Dell Computer is livid with an influential computer analyst for issuing a critical report that faults the fast-growing computer maker for allegedly attempting to cover up a series of miscues.
In the report, Giga Information Group analyst Rob Enderle said the manufacturer was plagued by growing pains and losing new accounts because of service and support problems as well as product delivery delays.
Taking aim at the way management conducts business, Enderle said Dell had "a tendency to make commitments in order to get a signed contract that are not met once the contract is signed". Accusing Dell of "an arrogant disregard for the customer" as well as "questionable business practices", he said the problem was exacerbated by "what appears to be a growing tendency at Dell to cover up problems and not correct them".
Other high-tech companies on a fast growth trajectory such as Microsoft have similarly been sidetracked, Enderle noted. Still, he said, "this behavior represents an unacceptable risk for companies, particularly large companies looking for Dell as a replacement for an existing vendor."
In an interview, Enderle said Dell was jeopardising the very recipe that's been key to its success -- the company's direct connection to customers. "Its biggest promise is that they create a much closer relationship (than Compaq)," Enderle said. "There have now been a number of accounts that have expected this hands-on, personal kind of treatment but have not gotten it."
As word of the report circulated, alarm bells went off at Dell's Round Rock, Texas, headquarters, where officials furiously rejected Enderle's conclusions. A spokesman for the company strongly disputed Enderle's conclusions and said the "handful of examples" offered up in his report have been resolved.
"In one case it was as simple as a couple of misconfigured systems," said the spokesman, David Frink. "The examples that Mr Enderle provided Dell don't reflect accurately the customer relationships we have -- either with those customers or our customer base as a whole."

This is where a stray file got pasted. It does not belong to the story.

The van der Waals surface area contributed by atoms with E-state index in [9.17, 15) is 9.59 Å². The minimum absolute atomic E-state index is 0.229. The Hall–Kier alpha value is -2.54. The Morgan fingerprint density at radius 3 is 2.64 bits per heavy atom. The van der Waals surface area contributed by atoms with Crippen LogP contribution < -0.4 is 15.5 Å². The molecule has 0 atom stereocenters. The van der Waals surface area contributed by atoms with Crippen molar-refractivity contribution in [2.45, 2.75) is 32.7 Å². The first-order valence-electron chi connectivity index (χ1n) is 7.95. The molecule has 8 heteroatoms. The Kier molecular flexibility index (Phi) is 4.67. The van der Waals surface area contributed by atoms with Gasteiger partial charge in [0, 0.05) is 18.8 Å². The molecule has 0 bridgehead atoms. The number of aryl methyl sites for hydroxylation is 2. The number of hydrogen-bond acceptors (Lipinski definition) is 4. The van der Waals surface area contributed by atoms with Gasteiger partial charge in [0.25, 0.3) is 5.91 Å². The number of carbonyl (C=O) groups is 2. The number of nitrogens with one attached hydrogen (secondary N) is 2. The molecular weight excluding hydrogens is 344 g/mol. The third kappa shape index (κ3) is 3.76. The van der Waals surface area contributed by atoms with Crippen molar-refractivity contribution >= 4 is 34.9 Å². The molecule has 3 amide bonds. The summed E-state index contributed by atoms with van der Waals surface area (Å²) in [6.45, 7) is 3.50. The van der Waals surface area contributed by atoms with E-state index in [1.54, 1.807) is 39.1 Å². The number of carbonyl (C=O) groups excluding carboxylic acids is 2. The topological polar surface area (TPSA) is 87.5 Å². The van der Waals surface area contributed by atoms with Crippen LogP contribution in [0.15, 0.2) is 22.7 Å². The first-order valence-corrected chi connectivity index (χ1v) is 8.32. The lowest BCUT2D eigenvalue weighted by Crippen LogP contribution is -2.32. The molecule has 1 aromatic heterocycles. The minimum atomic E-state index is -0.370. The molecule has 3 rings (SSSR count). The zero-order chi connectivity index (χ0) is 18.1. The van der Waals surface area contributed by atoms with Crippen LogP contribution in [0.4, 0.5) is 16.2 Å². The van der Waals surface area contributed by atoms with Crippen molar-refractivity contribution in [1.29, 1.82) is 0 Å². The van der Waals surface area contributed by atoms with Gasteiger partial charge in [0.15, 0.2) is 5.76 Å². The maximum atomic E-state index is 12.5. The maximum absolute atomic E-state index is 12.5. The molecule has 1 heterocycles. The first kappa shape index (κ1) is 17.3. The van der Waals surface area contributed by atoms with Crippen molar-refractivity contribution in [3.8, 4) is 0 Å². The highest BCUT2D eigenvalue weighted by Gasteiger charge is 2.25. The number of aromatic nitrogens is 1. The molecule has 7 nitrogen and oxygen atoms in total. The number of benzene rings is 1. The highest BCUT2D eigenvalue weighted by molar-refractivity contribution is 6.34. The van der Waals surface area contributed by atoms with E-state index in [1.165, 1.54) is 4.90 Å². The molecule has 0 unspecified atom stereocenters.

Enderle, however, stuck to his guns. "We think it has largely to do with (Dell's) very rapid growth," he said. "They just haven't had time to develop some of the guidelines that larger firms have."
Larger PC makers, such as IBM, have specific service-related guidelines, which regulate the behaviour of corporate account teams, Enderle said. In once case, he said, Dell threatened to pull its contracts from a client company after it complained about service. "Eventually it got resolved, but it should have been resolved in hours and it took weeks," Enderle said. "We've been reporting these problems to Dell for three months. We had to issue a report to get them to fix it."
"We're working with Giga on these issues," Frink said, but declined to be more specific.
Enderle suggested Dell make sampling new accounts using a third party and also that it should put in place stronger account-management policies, along with stiffer penalties for those who violate them. The reported problems appear to be limited to new corporate accounts in North America and Europe. Existing accounts and consumers have no real complaints, Enderle said.
While quality concerns and customer service complaints are frequent in the computer industry, PC makers are put on this kind of watch very rarely. "I've only done it twice," Enderle said.
The last company Giga placed under watch was Compaq Computer after complaints surfaced about its notebook PC in late 1996 and early 1997. The watch was lifted about eight months ago.